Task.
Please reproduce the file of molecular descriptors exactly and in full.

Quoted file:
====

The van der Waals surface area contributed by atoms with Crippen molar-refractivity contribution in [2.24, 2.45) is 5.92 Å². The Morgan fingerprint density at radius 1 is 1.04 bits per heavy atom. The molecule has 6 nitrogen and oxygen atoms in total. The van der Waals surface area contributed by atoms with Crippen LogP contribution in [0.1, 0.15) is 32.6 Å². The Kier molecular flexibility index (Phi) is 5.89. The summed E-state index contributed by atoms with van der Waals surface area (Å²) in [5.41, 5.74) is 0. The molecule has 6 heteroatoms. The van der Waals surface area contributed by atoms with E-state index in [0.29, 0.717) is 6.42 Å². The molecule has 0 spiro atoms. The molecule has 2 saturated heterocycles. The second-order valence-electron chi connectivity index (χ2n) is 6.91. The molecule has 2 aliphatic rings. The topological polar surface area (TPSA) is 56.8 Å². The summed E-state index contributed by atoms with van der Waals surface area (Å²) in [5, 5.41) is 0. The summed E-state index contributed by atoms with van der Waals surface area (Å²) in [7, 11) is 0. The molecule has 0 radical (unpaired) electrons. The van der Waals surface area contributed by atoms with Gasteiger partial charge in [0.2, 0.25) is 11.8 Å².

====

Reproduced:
The van der Waals surface area contributed by atoms with Crippen molar-refractivity contribution in [2.24, 2.45) is 5.92 Å². The Morgan fingerprint density at radius 1 is 1.04 bits per heavy atom. The molecule has 6 nitrogen and oxygen atoms in total. The van der Waals surface area contributed by atoms with Crippen LogP contribution in [0.1, 0.15) is 32.6 Å². The Kier molecular flexibility index (Phi) is 5.89. The summed E-state index contributed by atoms with van der Waals surface area (Å²) in [5.41, 5.74) is 0. The molecule has 6 heteroatoms. The van der Waals surface area contributed by atoms with E-state index in [0.29, 0.717) is 6.42 Å². The molecule has 0 spiro atoms. The molecule has 2 saturated heterocycles. The second-order valence-electron chi connectivity index (χ2n) is 6.91. The molecule has 2 aliphatic rings. The topological polar surface area (TPSA) is 56.8 Å². The summed E-state index contributed by atoms with van der Waals surface area (Å²) in [5, 5.41) is 0. The summed E-state index contributed by atoms with van der Waals surface area (Å²) in [7, 11) is 0. The molecule has 0 radical (unpaired) electrons. The van der Waals surface area contributed by atoms with Gasteiger partial charge in [0.2, 0.25) is 11.8 Å².